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Data collection Raw data Graphs Information Descriptive statistics Measures • location • spread Estimation Statistical Decision inference making Hypothesis testing 2
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• Hypothesis testing is a procedure for making inferences about a population• A hypothesis test gives the opportunity to test whether a change has occurred or a real difference exists
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• A hypothesis is a statement or claim that something is true H0 always contains = sign – Null hypothesis H0 • No effect or no difference • Must be declared true/false – Alternative hypothesis H1 • True if H0 found to be false – If H0 is false – reject H0 and accept H1 – If H0 is true – accept H0 and reject H1
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• State the null and alternative hypotheses that would be used to test each of the following statements:-• A manufacturer claims that the average life of a transistor is at least 1000 hours (h) H0: µ = 1000 H1: µ > 1000• A pharmaceutical firm maintains that the average time for a certain drug to take effect is 15 mins H0: µ = 15 H1: µ ≠ 15• The mean starting salary of graduates is higher than R50000 per annum H0: µ = 50000 H1: µ > 50000
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• Hypothesis testing consists of 6 steps: 1. State the hypothesis 2. State the value of α 3. Calculate the test statistic 4. Determine the critical value 5. Make a decision 6. Draw conclusion 6
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Hypothesis Testing Step 1 One/Two populations State the hypothesis Two tailed H0: parameter = ? H1: parameter ≠ ?Ho – Null hypothesis Right tailedH1 – Alternative Hypothesis H0: parameter = ? H1: parameter > ? Left tailed H0: parameter = ? H1: parameter < ? 7
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Hypothesis Testing Step 2State the value of α Decision Actual situation H0 is true H0 is false Do not Correct reject H0 decision Correct Reject H0 decision 8
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Hypothesis Testing Step 2 State the value of α Decision Actual situation H0 is true H0 is false Two types of errors: Do not Correct Type II error = reject H0 decision Type I error Correct Reject H0 = decisionα - Probability of Type I error Level of significance 1%, 5%, 10% Determine critical value/s 9
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LEVEL OF SIGNIFICANCE • Probability (α) of committing a type I error is called the LEVEL OF SIGNIFICANCE • α is specified before the test is performed • You can control the Type I error by deciding, before the test is performed, what risk level you are willing to take in rejecting H0 when it is in fact true • Researchers usually select α levels of 0.05 or smaller 10
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Hypothesis Testing Step 3Calculate value of test statisticThere are different test statistics for testing:• Single population – Mean, proportion, variance• Difference between two population – Means, proportions, variances 11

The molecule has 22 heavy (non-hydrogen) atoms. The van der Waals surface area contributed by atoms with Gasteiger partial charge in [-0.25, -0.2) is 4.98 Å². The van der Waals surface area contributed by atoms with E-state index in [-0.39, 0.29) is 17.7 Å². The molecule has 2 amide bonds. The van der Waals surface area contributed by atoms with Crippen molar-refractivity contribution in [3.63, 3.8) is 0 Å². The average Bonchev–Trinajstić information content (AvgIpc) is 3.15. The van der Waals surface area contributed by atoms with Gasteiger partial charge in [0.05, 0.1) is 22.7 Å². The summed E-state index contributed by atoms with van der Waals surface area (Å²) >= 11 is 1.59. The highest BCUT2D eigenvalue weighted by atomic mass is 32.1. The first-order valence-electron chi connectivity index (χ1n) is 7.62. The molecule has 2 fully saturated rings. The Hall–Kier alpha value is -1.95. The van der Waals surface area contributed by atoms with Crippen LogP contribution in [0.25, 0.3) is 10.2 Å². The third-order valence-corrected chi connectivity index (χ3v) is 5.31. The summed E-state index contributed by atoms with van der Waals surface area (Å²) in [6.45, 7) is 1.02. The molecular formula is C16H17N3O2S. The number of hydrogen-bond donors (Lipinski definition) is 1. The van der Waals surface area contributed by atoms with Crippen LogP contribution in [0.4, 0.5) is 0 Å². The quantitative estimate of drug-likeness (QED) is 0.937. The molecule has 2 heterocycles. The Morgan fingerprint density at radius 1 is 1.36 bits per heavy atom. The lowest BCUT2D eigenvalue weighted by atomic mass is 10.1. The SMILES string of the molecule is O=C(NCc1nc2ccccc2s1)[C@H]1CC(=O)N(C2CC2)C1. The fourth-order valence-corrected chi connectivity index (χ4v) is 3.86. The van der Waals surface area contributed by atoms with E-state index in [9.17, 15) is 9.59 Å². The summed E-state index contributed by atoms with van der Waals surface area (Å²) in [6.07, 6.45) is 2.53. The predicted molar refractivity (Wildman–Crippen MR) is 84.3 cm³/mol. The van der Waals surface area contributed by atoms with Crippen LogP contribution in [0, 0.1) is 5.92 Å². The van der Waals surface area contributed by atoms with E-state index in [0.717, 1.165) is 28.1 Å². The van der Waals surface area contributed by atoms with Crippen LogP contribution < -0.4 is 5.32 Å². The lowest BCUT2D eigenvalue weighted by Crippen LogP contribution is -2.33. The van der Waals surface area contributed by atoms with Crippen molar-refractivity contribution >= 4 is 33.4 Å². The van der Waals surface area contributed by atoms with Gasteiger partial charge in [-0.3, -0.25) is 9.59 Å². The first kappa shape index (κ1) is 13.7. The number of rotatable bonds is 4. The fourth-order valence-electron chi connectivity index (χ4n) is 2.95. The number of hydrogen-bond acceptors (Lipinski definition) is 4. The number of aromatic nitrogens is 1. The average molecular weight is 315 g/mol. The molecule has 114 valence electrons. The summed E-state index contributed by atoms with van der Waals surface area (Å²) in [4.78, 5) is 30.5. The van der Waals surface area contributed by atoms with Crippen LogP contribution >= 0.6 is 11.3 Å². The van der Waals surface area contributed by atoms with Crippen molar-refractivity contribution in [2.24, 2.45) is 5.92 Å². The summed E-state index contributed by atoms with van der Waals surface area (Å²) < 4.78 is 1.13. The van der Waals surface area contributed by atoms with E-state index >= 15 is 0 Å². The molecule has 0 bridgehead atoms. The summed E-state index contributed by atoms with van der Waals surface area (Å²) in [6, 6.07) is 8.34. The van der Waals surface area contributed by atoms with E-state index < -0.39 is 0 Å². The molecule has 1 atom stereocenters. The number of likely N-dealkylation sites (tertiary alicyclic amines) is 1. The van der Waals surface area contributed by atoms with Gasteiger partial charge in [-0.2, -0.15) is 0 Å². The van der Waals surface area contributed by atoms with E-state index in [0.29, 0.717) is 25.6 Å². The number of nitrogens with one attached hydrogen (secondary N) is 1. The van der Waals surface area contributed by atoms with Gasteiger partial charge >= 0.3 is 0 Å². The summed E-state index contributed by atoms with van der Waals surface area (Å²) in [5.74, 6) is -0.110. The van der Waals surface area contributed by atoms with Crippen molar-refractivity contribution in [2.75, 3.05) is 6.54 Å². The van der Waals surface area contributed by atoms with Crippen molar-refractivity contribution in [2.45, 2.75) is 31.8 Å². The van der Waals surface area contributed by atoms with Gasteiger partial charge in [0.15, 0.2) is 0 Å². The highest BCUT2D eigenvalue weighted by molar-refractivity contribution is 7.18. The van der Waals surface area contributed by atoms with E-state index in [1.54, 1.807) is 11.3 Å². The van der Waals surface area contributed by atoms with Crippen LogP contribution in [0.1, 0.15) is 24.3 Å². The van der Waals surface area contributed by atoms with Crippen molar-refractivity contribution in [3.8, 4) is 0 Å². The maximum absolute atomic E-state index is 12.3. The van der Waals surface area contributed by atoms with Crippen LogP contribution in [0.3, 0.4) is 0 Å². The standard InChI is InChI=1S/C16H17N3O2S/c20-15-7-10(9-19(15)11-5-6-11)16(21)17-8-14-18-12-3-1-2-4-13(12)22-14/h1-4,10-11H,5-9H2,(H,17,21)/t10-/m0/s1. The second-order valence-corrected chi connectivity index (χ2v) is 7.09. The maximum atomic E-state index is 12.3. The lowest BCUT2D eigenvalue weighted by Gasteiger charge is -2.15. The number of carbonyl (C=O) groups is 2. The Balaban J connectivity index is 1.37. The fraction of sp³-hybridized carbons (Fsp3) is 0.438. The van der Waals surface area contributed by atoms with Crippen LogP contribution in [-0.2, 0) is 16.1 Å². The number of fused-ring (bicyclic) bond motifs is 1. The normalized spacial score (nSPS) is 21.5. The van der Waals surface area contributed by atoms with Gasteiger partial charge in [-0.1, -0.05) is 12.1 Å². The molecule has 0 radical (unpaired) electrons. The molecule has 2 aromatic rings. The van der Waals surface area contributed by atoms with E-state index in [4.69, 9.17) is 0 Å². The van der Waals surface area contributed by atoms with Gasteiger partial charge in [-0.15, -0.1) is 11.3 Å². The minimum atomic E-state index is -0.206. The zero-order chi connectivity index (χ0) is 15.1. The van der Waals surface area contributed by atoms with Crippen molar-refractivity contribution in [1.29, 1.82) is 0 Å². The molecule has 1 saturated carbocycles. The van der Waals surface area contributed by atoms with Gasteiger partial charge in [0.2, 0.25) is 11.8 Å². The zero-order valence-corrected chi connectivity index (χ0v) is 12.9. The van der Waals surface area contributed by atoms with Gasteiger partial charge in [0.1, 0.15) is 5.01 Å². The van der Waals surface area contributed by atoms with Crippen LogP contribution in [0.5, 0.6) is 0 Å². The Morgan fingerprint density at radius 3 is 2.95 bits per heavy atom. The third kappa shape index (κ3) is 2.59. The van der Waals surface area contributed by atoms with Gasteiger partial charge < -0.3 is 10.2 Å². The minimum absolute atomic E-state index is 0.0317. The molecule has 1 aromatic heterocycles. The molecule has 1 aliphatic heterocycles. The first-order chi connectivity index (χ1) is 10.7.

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REJECTION AND NON-REJECTION REGIONS• To decide whether H0 will be rejected or not , a value, called the TEST STATISTIC has to be calculated by using certain sample results• Distribution of test statistic often follows a normal or t distribution.• Distribution can be divided into 2 regions:- – A region of rejection – A region of non- rejection 12
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Hypothesis Testing Step 4Determine the critical value/values Right tailed Two tailed Left tailed H1: parameter > ? H1: parameter ≠ ? H1: parameter < ? H0 H0 H0 α α/2 α/2 α - Critical value – from tables 13
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STEPS OF A HYPOTHESIS TESTStep 1 • State the null and alternative hypothesesStep 2 • State the values of αStep 3 • Calculate the value of the test statisticStep 4 • Determine the critical valueStep 5 • Make a decision using decision rule or graphStep 6 • Draw a conclusion 16
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Hypothesis test for Population Mean, n ≥ 30- population need not be normally distributed- sample will be approximately normal Testing H0: μ = μ0 for n ≥ 30 Alternative Decision rule: Test statistic hypothesis Reject H0 if H1: μ ≠ μ0 |z| ≥ Z1- α/2 x 0 z H1: μ > μ0 z ≥ Z1- α s H1: μ < μ0 z ≤ -Z1- α n 18 Use σ if known
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• Example – It will be cost effective to employee an additional staff member at a well known take away restaurant if the average sales for a day is more than R11 000 per day. – A sample of 60 days were selected and the average sales for the 60 days were R11 841 with a standard deviation of R1 630. – Test if it will be cost effective to employ an additional staff member. – Assume a normal distributed population. Use α = 0,05.
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• Solution – The population of interest is the daily sales – We want to show that the average sales is more than R11 000 per day. – H1 : μ > 11 000 – The null hypothesis must specify a single value of the parameter – H0 : μ = 11 000 – Need to test if R11 841( x ) is significant more than R11 000(μ)
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• Solution At α = 0,05 if it will be cost effective to – H0 : μ = 11 000 employ an additional staff member – the average monthly income is more – H1 : μ > 11 000 than R11 000 – α = 0,05 x 0 11841 11000 α = 0,05z 3,99 – s 1630 0 z1-α 1,65 n 60 Accept H0 Reject H0 – Reject H0 Critical value Z 1-α = Z 0.95 = 1.65
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• Hypothesis test for Population Mean, n < 30 – If σ is unknown we use s to estimate σ – We need to replace the normal distribution with the t-distribution with (n - 1) degrees of freedom Testing H0: μ = μ0 for n < 30 Alternative Decision rule: Test statistic hypothesis Reject H0 if H1: μ ≠ μ0 |t| ≥ tn - 1;1- α/2 x 0 t H1: μ > μ0 t ≥ tn-1;1- α s n H1: μ < μ0 t ≤ -tn-1;1- α 22
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• Example – Health care is a major issue world wide. One of the concerns is the waiting time for patients at clinics. – Government claims that patients will wait less than 30 minutes on average to see a doctor. – A random sample of 25 patients revealed that their average waiting time was 28 minutes with a standard deviation of 8 minutes. – On a 1% level of significance can we say that the claim from government is correct? 24